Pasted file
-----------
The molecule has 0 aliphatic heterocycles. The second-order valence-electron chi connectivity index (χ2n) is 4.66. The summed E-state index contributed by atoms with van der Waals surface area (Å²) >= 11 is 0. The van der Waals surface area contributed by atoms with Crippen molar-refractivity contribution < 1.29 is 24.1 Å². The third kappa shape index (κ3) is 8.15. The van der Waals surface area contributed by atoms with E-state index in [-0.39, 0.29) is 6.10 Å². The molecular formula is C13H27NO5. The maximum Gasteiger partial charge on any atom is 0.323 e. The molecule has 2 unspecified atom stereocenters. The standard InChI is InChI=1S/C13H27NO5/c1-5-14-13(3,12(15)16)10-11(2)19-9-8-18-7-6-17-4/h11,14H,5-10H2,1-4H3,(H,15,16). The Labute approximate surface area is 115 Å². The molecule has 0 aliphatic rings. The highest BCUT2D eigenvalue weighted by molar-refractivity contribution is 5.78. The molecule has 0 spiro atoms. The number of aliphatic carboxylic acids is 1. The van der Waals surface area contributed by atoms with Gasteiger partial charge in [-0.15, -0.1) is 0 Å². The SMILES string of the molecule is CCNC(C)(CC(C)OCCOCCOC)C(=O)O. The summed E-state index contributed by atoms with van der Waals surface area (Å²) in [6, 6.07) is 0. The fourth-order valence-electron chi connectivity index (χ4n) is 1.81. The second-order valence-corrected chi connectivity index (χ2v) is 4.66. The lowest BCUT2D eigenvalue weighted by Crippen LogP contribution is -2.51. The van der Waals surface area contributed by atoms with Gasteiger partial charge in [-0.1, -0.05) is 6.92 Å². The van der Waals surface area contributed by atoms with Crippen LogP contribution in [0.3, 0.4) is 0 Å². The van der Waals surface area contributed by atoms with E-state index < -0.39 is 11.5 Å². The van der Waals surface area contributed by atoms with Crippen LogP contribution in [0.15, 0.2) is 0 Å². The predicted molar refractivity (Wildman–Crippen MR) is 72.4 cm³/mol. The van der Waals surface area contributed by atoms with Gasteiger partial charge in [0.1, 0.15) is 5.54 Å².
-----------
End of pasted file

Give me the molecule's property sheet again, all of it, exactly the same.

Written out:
The molecule has 0 aliphatic heterocycles. The second-order valence-electron chi connectivity index (χ2n) is 4.66. The summed E-state index contributed by atoms with van der Waals surface area (Å²) >= 11 is 0. The van der Waals surface area contributed by atoms with Crippen molar-refractivity contribution < 1.29 is 24.1 Å². The third kappa shape index (κ3) is 8.15. The van der Waals surface area contributed by atoms with E-state index in [-0.39, 0.29) is 6.10 Å². The molecular formula is C13H27NO5. The maximum Gasteiger partial charge on any atom is 0.323 e. The molecule has 2 unspecified atom stereocenters. The standard InChI is InChI=1S/C13H27NO5/c1-5-14-13(3,12(15)16)10-11(2)19-9-8-18-7-6-17-4/h11,14H,5-10H2,1-4H3,(H,15,16). The Labute approximate surface area is 115 Å². The molecule has 0 aliphatic rings. The highest BCUT2D eigenvalue weighted by molar-refractivity contribution is 5.78. The molecule has 0 spiro atoms. The number of aliphatic carboxylic acids is 1. The van der Waals surface area contributed by atoms with Gasteiger partial charge in [-0.15, -0.1) is 0 Å². The SMILES string of the molecule is CCNC(C)(CC(C)OCCOCCOC)C(=O)O. The summed E-state index contributed by atoms with van der Waals surface area (Å²) in [6, 6.07) is 0. The fourth-order valence-electron chi connectivity index (χ4n) is 1.81. The second-order valence-corrected chi connectivity index (χ2v) is 4.66. The lowest BCUT2D eigenvalue weighted by Crippen LogP contribution is -2.51. The van der Waals surface area contributed by atoms with Gasteiger partial charge in [-0.1, -0.05) is 6.92 Å². The van der Waals surface area contributed by atoms with Crippen LogP contribution in [0.3, 0.4) is 0 Å². The van der Waals surface area contributed by atoms with E-state index < -0.39 is 11.5 Å². The van der Waals surface area contributed by atoms with Crippen LogP contribution in [0.15, 0.2) is 0 Å². The predicted molar refractivity (Wildman–Crippen MR) is 72.4 cm³/mol. The van der Waals surface area contributed by atoms with Gasteiger partial charge in [0.1, 0.15) is 5.54 Å².